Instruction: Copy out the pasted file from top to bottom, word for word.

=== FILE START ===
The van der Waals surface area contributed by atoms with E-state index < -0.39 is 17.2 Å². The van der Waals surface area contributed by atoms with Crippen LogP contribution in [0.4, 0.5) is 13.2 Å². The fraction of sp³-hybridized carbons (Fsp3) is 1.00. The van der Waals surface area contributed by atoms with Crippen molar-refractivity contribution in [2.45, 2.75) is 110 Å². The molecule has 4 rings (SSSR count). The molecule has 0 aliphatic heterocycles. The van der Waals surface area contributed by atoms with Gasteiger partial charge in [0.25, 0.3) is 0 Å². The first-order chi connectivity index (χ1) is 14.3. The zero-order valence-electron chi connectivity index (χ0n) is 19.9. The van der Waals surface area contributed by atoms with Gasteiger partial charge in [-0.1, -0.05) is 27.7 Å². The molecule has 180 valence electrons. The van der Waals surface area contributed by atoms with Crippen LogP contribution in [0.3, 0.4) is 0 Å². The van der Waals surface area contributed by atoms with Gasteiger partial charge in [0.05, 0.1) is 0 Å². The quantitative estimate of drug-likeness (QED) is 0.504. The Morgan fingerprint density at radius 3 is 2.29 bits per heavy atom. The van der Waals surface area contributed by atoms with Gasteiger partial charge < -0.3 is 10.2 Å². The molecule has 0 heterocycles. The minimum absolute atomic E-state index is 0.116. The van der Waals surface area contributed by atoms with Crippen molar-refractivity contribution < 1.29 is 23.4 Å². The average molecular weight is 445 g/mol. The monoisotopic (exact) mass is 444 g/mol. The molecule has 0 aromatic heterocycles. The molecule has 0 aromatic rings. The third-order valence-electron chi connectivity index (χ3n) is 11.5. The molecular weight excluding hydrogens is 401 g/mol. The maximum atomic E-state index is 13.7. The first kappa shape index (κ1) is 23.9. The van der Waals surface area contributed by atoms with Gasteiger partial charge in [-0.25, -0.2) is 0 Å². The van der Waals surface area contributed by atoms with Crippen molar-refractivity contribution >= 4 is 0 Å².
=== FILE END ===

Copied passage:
The van der Waals surface area contributed by atoms with E-state index < -0.39 is 17.2 Å². The van der Waals surface area contributed by atoms with Crippen LogP contribution in [0.4, 0.5) is 13.2 Å². The fraction of sp³-hybridized carbons (Fsp3) is 1.00. The van der Waals surface area contributed by atoms with Crippen molar-refractivity contribution in [2.45, 2.75) is 110 Å². The molecule has 4 rings (SSSR count). The molecule has 0 aliphatic heterocycles. The van der Waals surface area contributed by atoms with Gasteiger partial charge in [0.25, 0.3) is 0 Å². The first-order chi connectivity index (χ1) is 14.3. The zero-order valence-electron chi connectivity index (χ0n) is 19.9. The van der Waals surface area contributed by atoms with Gasteiger partial charge in [-0.1, -0.05) is 27.7 Å². The molecule has 180 valence electrons. The van der Waals surface area contributed by atoms with Crippen LogP contribution in [0.3, 0.4) is 0 Å². The van der Waals surface area contributed by atoms with Gasteiger partial charge in [0.05, 0.1) is 0 Å². The quantitative estimate of drug-likeness (QED) is 0.504. The Morgan fingerprint density at radius 3 is 2.29 bits per heavy atom. The van der Waals surface area contributed by atoms with Gasteiger partial charge < -0.3 is 10.2 Å². The molecule has 0 heterocycles. The minimum absolute atomic E-state index is 0.116. The van der Waals surface area contributed by atoms with Crippen molar-refractivity contribution < 1.29 is 23.4 Å². The average molecular weight is 445 g/mol. The monoisotopic (exact) mass is 444 g/mol. The molecule has 0 aromatic heterocycles. The molecule has 0 aromatic rings. The third-order valence-electron chi connectivity index (χ3n) is 11.5. The molecular weight excluding hydrogens is 401 g/mol. The maximum atomic E-state index is 13.7. The first kappa shape index (κ1) is 23.9. The van der Waals surface area contributed by atoms with Gasteiger partial charge in [-0.25, -0.2) is 0 Å². The van der Waals surface area contributed by atoms with Crippen molar-refractivity contribution >= 4 is 0 Å².